MDK KTM’s Justin Brayton jumped into the 450 Supercross class in St. Louis and, like so many young riders this year, did pretty well. Justin went and led his heat race for a few laps and then scored an impressive seventh in the main event. This comes on the heels of a pretty good ride on a 450 at ESPN’s Moto X World Championships.The 24-year-old from Fort Dodge, Iowa, has been climbing the ladder of professional motocross one rung at a time. He’s spent a few years in the Arenacross grind before getting a shot this year with MDK. After such an impressive debut, we thought we should track him down to find out more. Justin Brayton finished on the podium at Anaheim 1. photo: Simon Cudby In his first AMA Supercross at St. Louis, Brayton finished an impressive seventh in the main.
Racer X: Justin, congrats on your finish. What are your thoughts from the weekend?
Justin Brayton: It was just a lot of fun, really. It was so last minute – I found out Tuesday before that I was going to race. I had to go and switch back to the 450 and get used to it again. It was awesome for me. The bike worked really well and I had just gone there to have fun.
Yeah, I have been doing some outdoor testing on the 250F during the week and would grab a 450 on the weekend to go ride – just on a Saturday or whatever, go and put some laps in on the supercross track. I had no testing time on the bike, I only rode it four or five times before the ESPN thing and then I was planning on switching back but got the word that they were going to let me race St. Louis, so I prepared for that. My bike had a bone-stock motor, just a little bit of suspension work for me and I was set.
What was going through your head when you were leading your Heat race?
Well, I always knew that I was a good 450 rider, I had just never done it on a supercross track before. I feel at home on the bigger bikes. I remember back in the arenacross days with 125s and 250s, I always seemed to do better on the 250s. I knew going in that [Chad] Reed and [Kevin] Windham were out of reach, but I thought I could fit into that next pack, you know? I just got a good start and [Josh] Hill got me on the third lap and Windham on the last lap, so that was good. I just kind of rode around out there and did my thing. It was cool.
I think the bike is very similar to a 250F – it feels real close to the same – it just has more power. As I said, my motor was bone stock and I loved it. It’s a great bike and is as competitive as any of the Japanese bikes out there. I know it gets a bad rap but I hope that one day I’m the guy that can prove all the critics wrong. I can see it winning supercrosses one day.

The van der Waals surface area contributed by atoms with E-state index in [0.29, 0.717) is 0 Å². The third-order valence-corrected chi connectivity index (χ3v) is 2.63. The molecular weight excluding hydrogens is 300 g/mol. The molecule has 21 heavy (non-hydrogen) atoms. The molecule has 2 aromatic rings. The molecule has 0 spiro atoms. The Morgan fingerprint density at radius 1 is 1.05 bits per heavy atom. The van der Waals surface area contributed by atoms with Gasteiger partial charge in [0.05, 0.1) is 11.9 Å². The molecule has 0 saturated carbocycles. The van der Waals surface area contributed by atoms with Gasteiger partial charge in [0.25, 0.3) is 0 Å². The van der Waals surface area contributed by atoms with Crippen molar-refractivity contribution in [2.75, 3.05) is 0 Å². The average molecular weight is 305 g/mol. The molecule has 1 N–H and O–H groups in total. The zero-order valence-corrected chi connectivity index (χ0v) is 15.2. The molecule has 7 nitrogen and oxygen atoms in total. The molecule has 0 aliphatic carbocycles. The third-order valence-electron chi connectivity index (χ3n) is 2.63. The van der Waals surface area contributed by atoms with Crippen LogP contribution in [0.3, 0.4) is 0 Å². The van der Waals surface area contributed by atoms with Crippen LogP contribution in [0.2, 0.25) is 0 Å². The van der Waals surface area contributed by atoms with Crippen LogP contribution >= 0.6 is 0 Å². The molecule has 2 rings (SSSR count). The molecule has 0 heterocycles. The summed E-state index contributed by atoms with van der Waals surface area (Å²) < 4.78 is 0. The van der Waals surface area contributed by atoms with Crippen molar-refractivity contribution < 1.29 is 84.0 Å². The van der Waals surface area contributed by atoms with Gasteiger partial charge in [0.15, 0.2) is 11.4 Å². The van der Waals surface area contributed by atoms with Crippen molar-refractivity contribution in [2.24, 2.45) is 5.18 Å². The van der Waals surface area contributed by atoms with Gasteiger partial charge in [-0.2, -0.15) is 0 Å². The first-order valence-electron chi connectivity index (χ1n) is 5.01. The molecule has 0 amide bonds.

Were there any surprises to you in the main event – anything that was maybe easier or harder than you thought?
Not really. The 20-lap thing is a long time. You wouldn’t think the extra five laps would be much of a difference, but it is. It’s a long time. The last five took forever. Around lap 10, I landed on a tuff block, and then Davi [Millsaps] got me with five or six laps to go. At that point, I was in defense mode. I knew that I had done pretty well for my debut and just wanted to get it done. I didn’t really get that tired, I just didn’t want to make any mistakes like hitting another tuff block.
That was cool. ESPN definitely knows how to treat their athletes. We got a ton of time on the track – we had two full practice days on the track before the race. I just got a horrible start in the final. I felt like I had the speed to win but by the time I got to third, [Nick] Wey and [Broc] Hepler had already checked out. I got a lot of time on the bike to get used to it, and you do have to ride it different than a 250F for sure. The track was really fun. After the first day of practice, I was contemplating switching back to my 250F because the track was pretty tight, but I didn’t do that, and in the end was happy with my decision.
What’s your status for next season?
I signed a two-year contract with some performance clauses that I have to meet this year for the second year to kick in, and I hope I make them and I want to stay with KTM for a while. The goal is to ride a 450 eventually, but for now, I still have some goals to meet in the Lites class and I think with another year under my belt in the Lites class, I’ll be ready to make the jump in 2010.
Hey, are you going to put me in Observations and give me some love?
For sure man! You rode great and deserve all the love that you get! Who do you want to thank?
I would like to thank MDK KTM for helping me out and letting me ride the 450. I just want to show everybody that the bike can do it. I appreciate it. To all the team guys that work so hard and all of my sponsors, thank you.
Justin Brayton finished on the podium at Anaheim 1.
photo: Simon Cudby
In his first AMA Supercross at St. Louis, Brayton finished an impressive seventh in the main.